Epic phrases in movies are nothing new. Classic characters breed classic lines, from Darth Vader’s “I am your father” to Enigo Montoya’s “My name is Enigo Montoya, you killed my father, prepare to die.”
Many of the lines remind us of our identification with the character we have known, loved, or even wanted to really be ourselves. But none of them have been said on screen quite as often as, “The name is Bond. James Bond,” the immortal introduction of the world’s most famous spy.
The chronicles of the British MI6 agent who dashes into dangerous situations with a sardonic grin, a Walter PPK (first seen in Dr. No), and a taste for vodka martinis (shaken not stirred), have spanned fifty years and six actors. James Bond has tackled forces of evil when no one else was willing or able to lift a finger, and at times, single-handedly defended the British/American way of life. He’s the superhero with no unearthly powers, no secret origin, no mask to hide behind. But he’s a hero nonetheless.
If Daniel Craig’s blonde Bond is the only one you’ve ever seen on screen, then the depth of the repertoire is missing. Bond has been saving the world one catastrophe at a time since Ian Fleming created the character in 1953; Sean Connery’s portrayal in Dr. No was the first of twenty-four movies (twenty-two recognized within the canon) that have featured James Bond as 007. Nearly twenty years before Robert Ludlum began his illustrious thriller writing career (of which the Jason Bourne stories are the most recognized), Fleming created Bond. Without Bond, there’s no room for Bourne, for Austin Powers, for any of hundreds of adventure stories that feature gadgets, spies, or world-threatening villains.
That kind of absolute admiration has drawn raised eyebrows and incredulous questions. “How can you be such a big fan? What can you possibly see in those films that lines up with your values? Seriously, aren’t you a Christian or something?” Those are the typical questions, and after twenty years of questions, and subsequent conversations, consider this six-part exploration as my official response.
So, how is James Bond redeemable? What can we learn from the character as conveyed by those who wrote his story, starting with Fleming’s creation in the 1950s, and those who played the part from Sean Connery to Daniel Craig? What could a person seeking morals and meaning in the world possibly see as worth more than a few hours of passing fancy, a fantasy devoid of faithful reality? What can we learn about ourselves, the world we live in, and the expectations of ethics and faith through the stories of Bond?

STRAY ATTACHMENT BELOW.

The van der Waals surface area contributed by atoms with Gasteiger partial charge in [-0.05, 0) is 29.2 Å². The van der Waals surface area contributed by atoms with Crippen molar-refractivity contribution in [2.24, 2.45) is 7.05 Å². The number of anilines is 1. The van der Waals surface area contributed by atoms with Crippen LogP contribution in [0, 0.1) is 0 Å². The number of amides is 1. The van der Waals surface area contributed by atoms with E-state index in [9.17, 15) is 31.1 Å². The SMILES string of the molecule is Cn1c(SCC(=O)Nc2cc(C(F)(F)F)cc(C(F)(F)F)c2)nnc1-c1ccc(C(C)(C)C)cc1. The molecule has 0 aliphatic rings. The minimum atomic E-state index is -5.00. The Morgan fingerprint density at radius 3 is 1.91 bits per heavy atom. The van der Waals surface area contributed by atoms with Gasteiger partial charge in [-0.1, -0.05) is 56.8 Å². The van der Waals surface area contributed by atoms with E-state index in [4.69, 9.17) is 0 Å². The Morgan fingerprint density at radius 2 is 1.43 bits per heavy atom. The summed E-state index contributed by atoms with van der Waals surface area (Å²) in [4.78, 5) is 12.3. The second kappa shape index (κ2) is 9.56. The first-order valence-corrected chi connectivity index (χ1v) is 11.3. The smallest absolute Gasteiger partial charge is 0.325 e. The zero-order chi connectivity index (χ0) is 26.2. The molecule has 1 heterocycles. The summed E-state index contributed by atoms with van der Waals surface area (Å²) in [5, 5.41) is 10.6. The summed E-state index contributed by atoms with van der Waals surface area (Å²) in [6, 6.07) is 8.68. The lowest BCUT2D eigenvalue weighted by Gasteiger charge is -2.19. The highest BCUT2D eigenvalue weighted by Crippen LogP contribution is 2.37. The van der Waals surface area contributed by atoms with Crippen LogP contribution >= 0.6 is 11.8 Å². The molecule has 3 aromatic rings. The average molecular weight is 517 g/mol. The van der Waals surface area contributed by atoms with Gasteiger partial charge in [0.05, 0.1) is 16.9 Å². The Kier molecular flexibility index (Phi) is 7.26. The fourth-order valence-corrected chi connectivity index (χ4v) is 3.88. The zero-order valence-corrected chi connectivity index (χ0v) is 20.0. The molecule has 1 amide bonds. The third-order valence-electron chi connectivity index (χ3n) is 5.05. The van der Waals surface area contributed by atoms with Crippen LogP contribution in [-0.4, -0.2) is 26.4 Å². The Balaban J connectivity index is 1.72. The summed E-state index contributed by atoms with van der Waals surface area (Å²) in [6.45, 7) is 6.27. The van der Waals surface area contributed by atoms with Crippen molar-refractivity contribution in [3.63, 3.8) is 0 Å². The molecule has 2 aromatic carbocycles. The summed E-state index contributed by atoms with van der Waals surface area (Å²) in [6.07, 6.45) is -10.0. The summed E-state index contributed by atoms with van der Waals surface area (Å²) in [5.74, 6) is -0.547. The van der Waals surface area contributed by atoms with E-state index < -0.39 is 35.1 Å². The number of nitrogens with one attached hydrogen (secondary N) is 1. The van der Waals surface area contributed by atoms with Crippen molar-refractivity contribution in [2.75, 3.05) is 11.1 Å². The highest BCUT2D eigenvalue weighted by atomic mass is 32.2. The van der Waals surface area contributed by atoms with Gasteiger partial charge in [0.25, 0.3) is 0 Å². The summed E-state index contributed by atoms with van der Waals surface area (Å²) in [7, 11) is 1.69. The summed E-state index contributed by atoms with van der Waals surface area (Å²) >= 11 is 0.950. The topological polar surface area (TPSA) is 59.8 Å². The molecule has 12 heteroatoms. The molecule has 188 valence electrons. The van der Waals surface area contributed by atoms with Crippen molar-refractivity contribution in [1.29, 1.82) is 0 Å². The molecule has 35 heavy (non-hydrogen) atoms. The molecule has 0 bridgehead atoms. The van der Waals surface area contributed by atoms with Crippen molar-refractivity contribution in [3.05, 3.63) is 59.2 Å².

The common complaint against Bond has been his cavalier attitude toward sex, so exploring the purpose and character of the man requires our examination of the women known as “Bond Girls.” (Little criticism has been launched at the violence, again showing the Western Church’s affection for a “hierarchy of sin” as it has been determined in the last fifty years, but that’s neither here nor there. ) But Bond is also determined by the missions he takes on at the behest of Her Majesty’s Secret Service, and by the villains he encounters along the way. With those three points of reference, in the following chapters, we’ll investigate Bond as sinner, saint, or savior.
What makes Bond the man that he is? Is it nature or nurture, or some blend of both? While the movies which roll through the cineplex now are more standalone in nature, it seems obvious that to understand today’s James Bond, there needs to be some reflection on the historical Bond. Where does he get his motivation? What purpose (or joy) does he get out of accomplishing it? What is his motivation for accepting life-threatening risk? Bond has too often been evaluated critically from the view of his sexual conquests rather than the accomplishing of his goal and the ultimate satisfaction of his free world-saving missions. In these pages, we will consider what it is about Bond that makes him tick, and subsequently, what about Bond is in fact redeemable.
Our journey will start with the James Bond we first met on screen in 1962, fifty years ago, as Sean Connery suavely drops that line, “Bond. James Bond,” in the midst of a card game. Many of you will be introduced to George Lazenby, the one-shot Bond in the middle of the Connery era, who deserves his own chapter at some point but will merely be a footnote. We’ll follow Bond through the ‘70s and ‘80s with the “saintly” Roger Moore, establish a change for a more gritty, realistic Bond with Timothy Dalton and Pierce Brosnan, and leave you waiting breathlessly for Skyfall (November 2012) as Daniel Craig returns for a third time carrying his license to kill.
Whether Bond is merely the blunt instrument of his government or the assertive do-gooder is up for you to decide. But the fact remains that no single character has stood the test of time and experienced such prolific success as Bond, James Bond.